I wonder what Jesus would say if he walked in this door today and sat down with that same passage from Isaiah? 

Instead of talking about all the good we have done and commending us for it, maybe he would talk about the Muslims who raised a couple of hundred thousand dollars for the Tree of Life Synagogue in Pittsburgh after the assault that left 11 dead last October. Or maybe Jesus would give a shout-out to T’ruah, the Rabbinic Call for Human Rights, who support human rights across the globe, who stood with us in Charlottesville in August, 2017, and who do not hesitate to critique of the State of Israel in its oppression of Palestinians and the continued expansion of illegal settlements. Their motto, by the way, is “Resisting tyrants since pharaoh.”

Jesus wouldn’t be telling us how bad we are or undeserving of his care. What he would be saying, first of all, is that we’re not necessarily the most in need. So maybe we don’t need to be the first in line for his signs and wonders. “Some are last who will be first, and some are first who will be last,” (Luke 13:30) he said a bit later.

Secondly, he’d just be pointing out that we aren’t the only ones for whom God humbled Godself to take on human form. Some Christians have made it an identifying marker of their faith to believe that Jesus came only for those who believe certain things and behave in certain ways. They somehow manage to completely miss what Paul had to say about being “saved by grace through faith” (Ephesians 2:8). It isn’t about who we are or what we do or how good and upright we are. You know as well as I do that we are incapable, on our own, to perfectly do all the things we ought to do and to love as God in Christ loved us. And yet, we are still saved by God’s grace.

The beautiful hymn to love that is our second reading today from 1 Corinthians is so out of place at weddings, because it isn’t talking about romantic love. Yes, we can hope that marital love “bears all things…hopes all things, endures all things” (1 Corinthians 13:7). But the kind of love Paul is writing about is agape, the selfless love that Jesus showed to all of us, the perfect love that is a gift from God – unmerited, unearned, underserved, of infinite value and yet free to all. What an amazing gift!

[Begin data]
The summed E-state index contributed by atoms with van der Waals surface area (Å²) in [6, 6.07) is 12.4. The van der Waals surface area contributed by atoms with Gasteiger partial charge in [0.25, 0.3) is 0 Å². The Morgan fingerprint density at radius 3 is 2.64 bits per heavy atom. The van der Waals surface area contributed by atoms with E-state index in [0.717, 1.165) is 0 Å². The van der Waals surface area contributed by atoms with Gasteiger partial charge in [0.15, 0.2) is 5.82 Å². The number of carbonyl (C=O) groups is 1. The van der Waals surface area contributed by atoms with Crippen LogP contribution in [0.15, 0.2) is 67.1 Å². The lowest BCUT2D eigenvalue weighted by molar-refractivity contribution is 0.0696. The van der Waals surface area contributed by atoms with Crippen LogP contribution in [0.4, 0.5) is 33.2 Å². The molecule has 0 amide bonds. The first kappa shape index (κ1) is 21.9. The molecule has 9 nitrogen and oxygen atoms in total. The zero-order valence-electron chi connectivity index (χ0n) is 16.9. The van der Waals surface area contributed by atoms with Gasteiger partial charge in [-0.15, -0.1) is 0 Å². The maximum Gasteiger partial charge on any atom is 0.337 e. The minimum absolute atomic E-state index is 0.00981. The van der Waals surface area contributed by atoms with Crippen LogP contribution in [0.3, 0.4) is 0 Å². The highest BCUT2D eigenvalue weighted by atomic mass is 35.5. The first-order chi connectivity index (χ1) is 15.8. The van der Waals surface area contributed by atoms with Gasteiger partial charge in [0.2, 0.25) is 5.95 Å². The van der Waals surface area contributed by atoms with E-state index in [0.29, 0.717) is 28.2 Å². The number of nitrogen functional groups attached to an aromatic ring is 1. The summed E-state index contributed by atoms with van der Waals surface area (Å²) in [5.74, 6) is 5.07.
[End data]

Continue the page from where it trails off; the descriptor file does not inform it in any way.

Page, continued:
When Jesus tells those gathered in the synagogue 

 ‘The Spirit of the Lord is upon me,
   because he has anointed me
     to bring good news to the poor.
He has sent me to proclaim release to the captives
   and recovery of sight to the blind,
     to let the oppressed go free, 
to proclaim the year of the Lord’s favour.’ (Luke 4:18-19)

he’s talking about this kind of love, freely given, available to all. The mistake the gathering made was to try to hoard it for themselves, to take first dibs rather than recognizing that those poor, captive, blind, and oppressed need it more, no matter who they are or where they live.

There is no limit to God’s love, to God’s grace, to God’s mercy and forgiveness. I hope that if Jesus walked in this door and read those same words, we would all respond not with “what about us?” but with “here, Jesus, we’ll go with you.”

That’s still the invitation, you know. To see what God is up to in our neighborhood and to partner in that work. Our presiding bishop is fond of quoting an old spiritual when he says, “When love is the way, there’s plenty good room – plenty good room – for all of God’s children.”[1]

 So don’t worry. There’s plenty to go around. “Faith, hope, and love abide. And the greatest of these is love” (1 Corinthians 13:13), and “if it’s not about love, then it’s not about God.”[2]Period.


[1]https://www.npr.org/sections/thetwo-way/2018/05/20/612798691/bishop-michael-currys-royal-wedding-sermon-full-text-of-the-power-of-love

[2]https://www.diocesemo.org/news/2016/09/24/if-its-not-about-love

ASEPSermon for the Fourth Sunday after the Epiphany, February 3, 2019 – the Rev. Elaine Ellis Thomas